Pat Malendoski is a busy man. Besides trying to find time to ride, surf, golf, mountain bike, or hang out with his wife, he has a booming business designing and building pipes and parks for High Cascade Snowboard Camp and most of the larger snowboarding events. If you get used to riding a pipe or hitting jumps Malendoski’s Planet Designs has built, there’s no going back. You’re spoiled and jaded-worthless, for all practical purposes. Sorta like riding Whistler everyday then moving to SoCal. It may be fun, but it’s just not the same. What is it that make his pipes and parks so much better than most? This easy-going guy from Bend, Oregon, sat down with us so we could find out what’s behind Super Pipes, snowcats, and the Olympics.

Q. What does your job entail?
My job is like a video game, except for all of the work involved. (5000-plus hours operating a snowcat, twelve months a year). Lately, most of my “jobs” have been centered around professional snowboarding events. Last year I was involved in thirteen different projects. So really, you could say that I’m a professional airport dweller.

Q. How did you start your business?
Originally Ross Peterson gave me the nudge to start operating snowcats. We were on a trip to New Zealand and we decided the only way to make a good park would be to learn to do it ourselves. After a few years of building parks and pipes locally in the Northwest, my friend and mentor, Chris Perkins, influenced my decision to establish Planet Design & Consulting, Inc. Since then, I’ve been on a routine of traveling internationally for events, camps, photo shoots, and consulting.

Q. What are the deciding factors for building parks and jumps? Do you ever have conflicts of interest, as in what you think is safe, or what will make a contest exciting to watch?
For contests, there are usually the stock venues like pipes, super pipes, big airs, and boardercross. We also do different types of quarterpipes, hips, and slopestyle events. Usually for a contest I’ll provide the technical and creative direction, but everything is always tempered with the feedback of top level riders. Like for pipes, I’ll talk to Ross Powers, Lael Gregory, and others to help fine tune. For boardercross I’ll check with Seth Wescott and Ryan Neptune, and so on. Progression in our sport happens because everybody is getting better and that always keeps the pressure on me because what I build is going to have a direct affect on everyone’s level of riding.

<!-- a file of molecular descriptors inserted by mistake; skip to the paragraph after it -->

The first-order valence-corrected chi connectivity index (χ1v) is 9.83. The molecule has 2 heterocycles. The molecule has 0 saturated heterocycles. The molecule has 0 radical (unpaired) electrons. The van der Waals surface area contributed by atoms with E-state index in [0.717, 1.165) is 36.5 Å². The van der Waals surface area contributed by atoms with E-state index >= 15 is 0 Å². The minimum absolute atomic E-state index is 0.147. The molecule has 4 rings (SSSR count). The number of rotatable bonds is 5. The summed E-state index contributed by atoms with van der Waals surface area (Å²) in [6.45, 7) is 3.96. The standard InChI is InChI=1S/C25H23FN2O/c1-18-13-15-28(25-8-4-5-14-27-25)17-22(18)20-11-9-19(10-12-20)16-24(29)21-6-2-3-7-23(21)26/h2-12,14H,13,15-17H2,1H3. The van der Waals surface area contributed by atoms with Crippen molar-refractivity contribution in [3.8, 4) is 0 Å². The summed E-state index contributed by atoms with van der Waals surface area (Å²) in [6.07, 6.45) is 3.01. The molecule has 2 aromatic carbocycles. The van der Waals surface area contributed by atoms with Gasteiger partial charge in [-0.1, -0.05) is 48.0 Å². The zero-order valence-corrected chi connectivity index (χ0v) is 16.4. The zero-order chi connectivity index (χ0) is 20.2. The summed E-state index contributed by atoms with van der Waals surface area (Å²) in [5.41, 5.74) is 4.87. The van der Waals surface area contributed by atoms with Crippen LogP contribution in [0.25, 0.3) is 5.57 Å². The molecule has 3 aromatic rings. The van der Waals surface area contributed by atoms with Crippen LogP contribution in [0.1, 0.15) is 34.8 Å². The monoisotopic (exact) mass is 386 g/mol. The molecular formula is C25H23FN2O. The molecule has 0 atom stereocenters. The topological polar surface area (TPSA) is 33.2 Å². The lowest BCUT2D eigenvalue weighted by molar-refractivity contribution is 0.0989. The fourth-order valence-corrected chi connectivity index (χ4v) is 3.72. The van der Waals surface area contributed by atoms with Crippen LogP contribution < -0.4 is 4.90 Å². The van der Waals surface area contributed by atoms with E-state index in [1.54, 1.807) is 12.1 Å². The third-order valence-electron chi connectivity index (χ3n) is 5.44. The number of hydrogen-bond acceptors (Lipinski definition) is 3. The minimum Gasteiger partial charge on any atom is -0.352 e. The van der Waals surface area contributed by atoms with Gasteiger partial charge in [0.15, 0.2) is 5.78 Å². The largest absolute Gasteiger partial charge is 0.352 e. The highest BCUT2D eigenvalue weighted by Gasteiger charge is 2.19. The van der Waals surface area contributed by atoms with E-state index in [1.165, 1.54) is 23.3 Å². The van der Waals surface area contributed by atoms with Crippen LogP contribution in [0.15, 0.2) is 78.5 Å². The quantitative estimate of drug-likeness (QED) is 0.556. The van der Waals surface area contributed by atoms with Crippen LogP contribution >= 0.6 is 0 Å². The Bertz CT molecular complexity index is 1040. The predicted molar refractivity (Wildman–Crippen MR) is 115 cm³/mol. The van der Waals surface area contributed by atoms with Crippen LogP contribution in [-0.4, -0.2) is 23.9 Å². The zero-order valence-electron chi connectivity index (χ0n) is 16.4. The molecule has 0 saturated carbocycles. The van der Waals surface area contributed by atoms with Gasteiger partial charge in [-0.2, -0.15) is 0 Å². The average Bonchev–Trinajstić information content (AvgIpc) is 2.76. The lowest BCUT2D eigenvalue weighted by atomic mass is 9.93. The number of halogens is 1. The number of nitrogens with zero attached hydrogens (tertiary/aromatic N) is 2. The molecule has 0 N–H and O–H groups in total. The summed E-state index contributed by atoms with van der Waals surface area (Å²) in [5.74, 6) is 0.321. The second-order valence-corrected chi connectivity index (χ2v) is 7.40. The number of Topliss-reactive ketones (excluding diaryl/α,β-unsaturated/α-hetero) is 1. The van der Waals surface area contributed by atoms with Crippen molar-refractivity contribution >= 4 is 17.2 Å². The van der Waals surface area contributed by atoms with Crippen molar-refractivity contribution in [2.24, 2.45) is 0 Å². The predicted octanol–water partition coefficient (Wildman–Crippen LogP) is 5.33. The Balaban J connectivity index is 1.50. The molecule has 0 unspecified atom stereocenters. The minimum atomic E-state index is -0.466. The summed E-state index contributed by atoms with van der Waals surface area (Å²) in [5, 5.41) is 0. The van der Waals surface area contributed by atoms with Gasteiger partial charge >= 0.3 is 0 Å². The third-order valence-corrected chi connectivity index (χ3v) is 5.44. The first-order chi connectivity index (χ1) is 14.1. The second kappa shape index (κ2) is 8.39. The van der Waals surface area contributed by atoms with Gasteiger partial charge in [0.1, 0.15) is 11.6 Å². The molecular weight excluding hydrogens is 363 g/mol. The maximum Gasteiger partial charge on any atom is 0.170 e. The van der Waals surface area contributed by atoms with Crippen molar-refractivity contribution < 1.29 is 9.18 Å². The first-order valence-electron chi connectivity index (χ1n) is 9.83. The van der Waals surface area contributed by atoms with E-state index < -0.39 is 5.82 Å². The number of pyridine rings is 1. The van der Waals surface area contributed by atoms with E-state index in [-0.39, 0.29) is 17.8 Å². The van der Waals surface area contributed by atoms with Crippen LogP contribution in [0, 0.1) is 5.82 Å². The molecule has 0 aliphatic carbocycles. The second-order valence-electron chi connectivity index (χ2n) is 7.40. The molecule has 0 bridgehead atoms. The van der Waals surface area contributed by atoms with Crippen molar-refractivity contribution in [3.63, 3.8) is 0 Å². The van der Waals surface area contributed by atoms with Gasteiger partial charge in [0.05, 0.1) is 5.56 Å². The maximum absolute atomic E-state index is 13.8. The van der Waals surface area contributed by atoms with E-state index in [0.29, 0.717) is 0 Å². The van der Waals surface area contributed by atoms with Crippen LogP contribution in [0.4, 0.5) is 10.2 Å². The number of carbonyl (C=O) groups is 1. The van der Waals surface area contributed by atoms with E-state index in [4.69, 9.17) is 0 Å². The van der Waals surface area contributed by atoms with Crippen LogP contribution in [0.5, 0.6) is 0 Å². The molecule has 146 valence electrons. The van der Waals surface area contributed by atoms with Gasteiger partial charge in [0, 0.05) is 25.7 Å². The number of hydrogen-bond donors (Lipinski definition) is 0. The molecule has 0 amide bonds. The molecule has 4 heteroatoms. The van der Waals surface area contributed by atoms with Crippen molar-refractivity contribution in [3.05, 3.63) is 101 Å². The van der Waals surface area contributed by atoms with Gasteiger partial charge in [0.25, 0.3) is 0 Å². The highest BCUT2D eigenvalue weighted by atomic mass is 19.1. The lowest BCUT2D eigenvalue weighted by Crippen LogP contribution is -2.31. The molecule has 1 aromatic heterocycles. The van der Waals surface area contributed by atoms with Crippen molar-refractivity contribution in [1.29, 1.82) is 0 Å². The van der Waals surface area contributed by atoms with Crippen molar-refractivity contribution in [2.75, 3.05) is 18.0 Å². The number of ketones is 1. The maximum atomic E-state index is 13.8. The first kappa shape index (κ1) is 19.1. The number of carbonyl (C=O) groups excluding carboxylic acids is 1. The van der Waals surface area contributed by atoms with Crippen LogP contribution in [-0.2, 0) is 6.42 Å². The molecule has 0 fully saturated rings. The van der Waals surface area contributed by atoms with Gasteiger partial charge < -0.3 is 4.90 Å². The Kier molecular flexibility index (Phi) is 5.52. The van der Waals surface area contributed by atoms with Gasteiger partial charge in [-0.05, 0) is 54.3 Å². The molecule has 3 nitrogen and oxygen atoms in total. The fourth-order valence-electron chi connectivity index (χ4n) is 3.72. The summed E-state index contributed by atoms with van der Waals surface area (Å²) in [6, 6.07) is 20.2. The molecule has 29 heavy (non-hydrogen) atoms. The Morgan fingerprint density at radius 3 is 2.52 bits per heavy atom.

Do I ever have conflicts of interest? When people come to a professional event, there’s a lot on the line for them. Their careers, money, health … so, yeah, I think everyone always expects things to be perfect. That, however, is a hard standard to keep up with sometimes because of all the variables and time constraints. Snow isn’t wood and you can’t order the weather, if you know what I mean.

Q. How has your style changed over the years?
Has my style changed? I don’t know if it has. I’ve been able to learn more and more, so hopefully it’s at least advanced. When I started operating I was riding a lot and whatever my brain was dreaming up, that was what I wanted to build. A three-year old nagging shoulder injury has put a kink in my riding, and if you’re not riding with guts you can lose a bit of inspiration.

Q. What’s your favorite event that you’ve done?
All the events seem so memorable, but the US Open last year went off really well-good weather and great snowboarding.

Q. What’s the most rewarding part of your job?
The most rewarding part of my job has to be riding a perfect pipe with my friends or hiking a fun jump. Also, my travels take me to places that I would’ve never seen or been able to experience.

Q. What’s the toughest?
Work at some point is still work by definition. So in my case, I have combined one of my passions with work. There’s a horrible trade-off if you can’t find the balance. Don’t let anything ruin your “sanctuary.”

Q. HHow has the Super Dragon changed things?
The Super Dragon has greatly helped inspire and progress a new generation of snowboarders. It’s amazing that a farmer (Doug Waugh-may he rest in peace) helped revolutionize an industry and a sport.

Q. What are your thoughts on the Olympics? Will you be building the pipe? Do you think the Super Dragon will affect judging, format, style of riding, anything?
Planet’s services have been attained for the construction of the Olympic halfpipe venue. It was a very smart decision to allow the fifteen-foot Super Dragon to be used. The larger transition promotes progression.

Q. Where do you see freestyle snowboarding going?
Most of us are trying to be skateboarders on the snow, so I would bank on the continued shadowing of skating. The future’s more rails and skater steez.

Q. What does the future hold for you?
Moving back to the beach. Surfing is my first love. Do you know of any good buys in San Diego?

Planet Design & Consulting, Inc. is expanding. I’m currently working to develop the consulting side of the business and bringing in fresh blood. Ryan Neptune is coming on to design boardercross courses, and Tonino Copene will be designing slopestyle and big air events. Jesse Bolling is Planet’s newest operator, also handling many events. Ross Peterson’s themediabrigade.com is building the new website planetsnowdesign.com, and a spin off of that site includes planetsnowtools.com.